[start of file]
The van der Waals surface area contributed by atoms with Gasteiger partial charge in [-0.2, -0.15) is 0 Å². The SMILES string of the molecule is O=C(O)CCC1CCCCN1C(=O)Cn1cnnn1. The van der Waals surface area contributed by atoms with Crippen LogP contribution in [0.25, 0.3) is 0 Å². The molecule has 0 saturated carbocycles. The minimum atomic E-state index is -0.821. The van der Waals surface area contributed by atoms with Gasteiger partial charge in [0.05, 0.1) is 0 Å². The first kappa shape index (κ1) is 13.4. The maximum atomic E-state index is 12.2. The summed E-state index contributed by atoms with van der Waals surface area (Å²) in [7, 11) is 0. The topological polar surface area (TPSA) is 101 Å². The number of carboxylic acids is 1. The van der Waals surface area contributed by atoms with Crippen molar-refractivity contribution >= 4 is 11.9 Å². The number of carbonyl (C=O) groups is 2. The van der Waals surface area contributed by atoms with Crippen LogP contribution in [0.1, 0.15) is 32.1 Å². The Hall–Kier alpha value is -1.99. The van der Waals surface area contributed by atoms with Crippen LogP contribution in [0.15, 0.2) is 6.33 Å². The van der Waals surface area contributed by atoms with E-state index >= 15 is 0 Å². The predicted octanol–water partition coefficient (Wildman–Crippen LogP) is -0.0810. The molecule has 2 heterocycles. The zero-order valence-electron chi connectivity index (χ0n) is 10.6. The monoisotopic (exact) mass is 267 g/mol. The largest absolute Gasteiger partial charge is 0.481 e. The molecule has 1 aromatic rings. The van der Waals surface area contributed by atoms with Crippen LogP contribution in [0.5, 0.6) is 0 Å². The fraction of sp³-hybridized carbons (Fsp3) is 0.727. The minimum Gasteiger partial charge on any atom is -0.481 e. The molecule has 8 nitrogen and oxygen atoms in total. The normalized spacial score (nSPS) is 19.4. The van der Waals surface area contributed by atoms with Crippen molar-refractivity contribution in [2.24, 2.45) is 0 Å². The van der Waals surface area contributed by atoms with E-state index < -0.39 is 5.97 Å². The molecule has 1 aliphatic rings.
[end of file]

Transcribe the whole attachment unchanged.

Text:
The van der Waals surface area contributed by atoms with Gasteiger partial charge in [-0.2, -0.15) is 0 Å². The SMILES string of the molecule is O=C(O)CCC1CCCCN1C(=O)Cn1cnnn1. The van der Waals surface area contributed by atoms with Crippen LogP contribution in [0.25, 0.3) is 0 Å². The molecule has 0 saturated carbocycles. The minimum atomic E-state index is -0.821. The van der Waals surface area contributed by atoms with Gasteiger partial charge in [0.05, 0.1) is 0 Å². The first kappa shape index (κ1) is 13.4. The maximum atomic E-state index is 12.2. The summed E-state index contributed by atoms with van der Waals surface area (Å²) in [7, 11) is 0. The topological polar surface area (TPSA) is 101 Å². The number of carboxylic acids is 1. The van der Waals surface area contributed by atoms with Crippen molar-refractivity contribution >= 4 is 11.9 Å². The number of carbonyl (C=O) groups is 2. The van der Waals surface area contributed by atoms with Crippen LogP contribution in [0.1, 0.15) is 32.1 Å². The Hall–Kier alpha value is -1.99. The van der Waals surface area contributed by atoms with Crippen LogP contribution in [0.15, 0.2) is 6.33 Å². The van der Waals surface area contributed by atoms with E-state index >= 15 is 0 Å². The predicted octanol–water partition coefficient (Wildman–Crippen LogP) is -0.0810. The molecule has 2 heterocycles. The zero-order valence-electron chi connectivity index (χ0n) is 10.6. The monoisotopic (exact) mass is 267 g/mol. The largest absolute Gasteiger partial charge is 0.481 e. The molecule has 1 aromatic rings. The van der Waals surface area contributed by atoms with Crippen LogP contribution in [0.5, 0.6) is 0 Å². The fraction of sp³-hybridized carbons (Fsp3) is 0.727. The minimum Gasteiger partial charge on any atom is -0.481 e. The molecule has 8 nitrogen and oxygen atoms in total. The normalized spacial score (nSPS) is 19.4. The van der Waals surface area contributed by atoms with Crippen molar-refractivity contribution in [2.24, 2.45) is 0 Å². The van der Waals surface area contributed by atoms with E-state index < -0.39 is 5.97 Å². The molecule has 1 aliphatic rings.